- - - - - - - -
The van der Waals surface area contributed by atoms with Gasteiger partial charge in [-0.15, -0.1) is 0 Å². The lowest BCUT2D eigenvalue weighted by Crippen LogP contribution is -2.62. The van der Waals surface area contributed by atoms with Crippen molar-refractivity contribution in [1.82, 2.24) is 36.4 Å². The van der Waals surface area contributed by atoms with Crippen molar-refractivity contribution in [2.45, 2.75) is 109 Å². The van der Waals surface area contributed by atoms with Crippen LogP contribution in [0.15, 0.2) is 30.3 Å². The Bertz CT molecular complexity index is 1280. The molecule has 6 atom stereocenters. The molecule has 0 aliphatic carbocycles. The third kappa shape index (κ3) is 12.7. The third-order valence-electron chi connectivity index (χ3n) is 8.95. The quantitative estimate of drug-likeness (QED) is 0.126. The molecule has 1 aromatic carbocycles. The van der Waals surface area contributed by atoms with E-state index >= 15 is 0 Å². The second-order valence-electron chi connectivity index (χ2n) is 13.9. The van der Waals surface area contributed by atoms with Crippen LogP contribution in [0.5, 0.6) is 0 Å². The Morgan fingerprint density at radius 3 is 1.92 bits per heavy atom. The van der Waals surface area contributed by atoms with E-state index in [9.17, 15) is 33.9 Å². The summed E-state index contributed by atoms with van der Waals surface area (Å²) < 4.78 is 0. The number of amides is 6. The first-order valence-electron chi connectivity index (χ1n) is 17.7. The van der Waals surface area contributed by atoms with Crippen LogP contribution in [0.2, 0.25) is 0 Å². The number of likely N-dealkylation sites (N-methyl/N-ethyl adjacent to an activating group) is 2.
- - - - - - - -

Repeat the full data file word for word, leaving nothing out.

The van der Waals surface area contributed by atoms with Gasteiger partial charge in [-0.15, -0.1) is 0 Å². The lowest BCUT2D eigenvalue weighted by Crippen LogP contribution is -2.62. The van der Waals surface area contributed by atoms with Crippen molar-refractivity contribution in [1.82, 2.24) is 36.4 Å². The van der Waals surface area contributed by atoms with Crippen molar-refractivity contribution in [2.45, 2.75) is 109 Å². The van der Waals surface area contributed by atoms with Crippen LogP contribution in [0.15, 0.2) is 30.3 Å². The Bertz CT molecular complexity index is 1280. The molecule has 6 atom stereocenters. The molecule has 0 aliphatic carbocycles. The third kappa shape index (κ3) is 12.7. The third-order valence-electron chi connectivity index (χ3n) is 8.95. The quantitative estimate of drug-likeness (QED) is 0.126. The molecule has 1 aromatic carbocycles. The van der Waals surface area contributed by atoms with E-state index >= 15 is 0 Å². The second-order valence-electron chi connectivity index (χ2n) is 13.9. The van der Waals surface area contributed by atoms with Crippen LogP contribution in [0.5, 0.6) is 0 Å². The Morgan fingerprint density at radius 3 is 1.92 bits per heavy atom. The van der Waals surface area contributed by atoms with E-state index in [9.17, 15) is 33.9 Å². The summed E-state index contributed by atoms with van der Waals surface area (Å²) < 4.78 is 0. The number of amides is 6. The first-order valence-electron chi connectivity index (χ1n) is 17.7. The van der Waals surface area contributed by atoms with Crippen LogP contribution in [0.2, 0.25) is 0 Å². The number of likely N-dealkylation sites (N-methyl/N-ethyl adjacent to an activating group) is 2.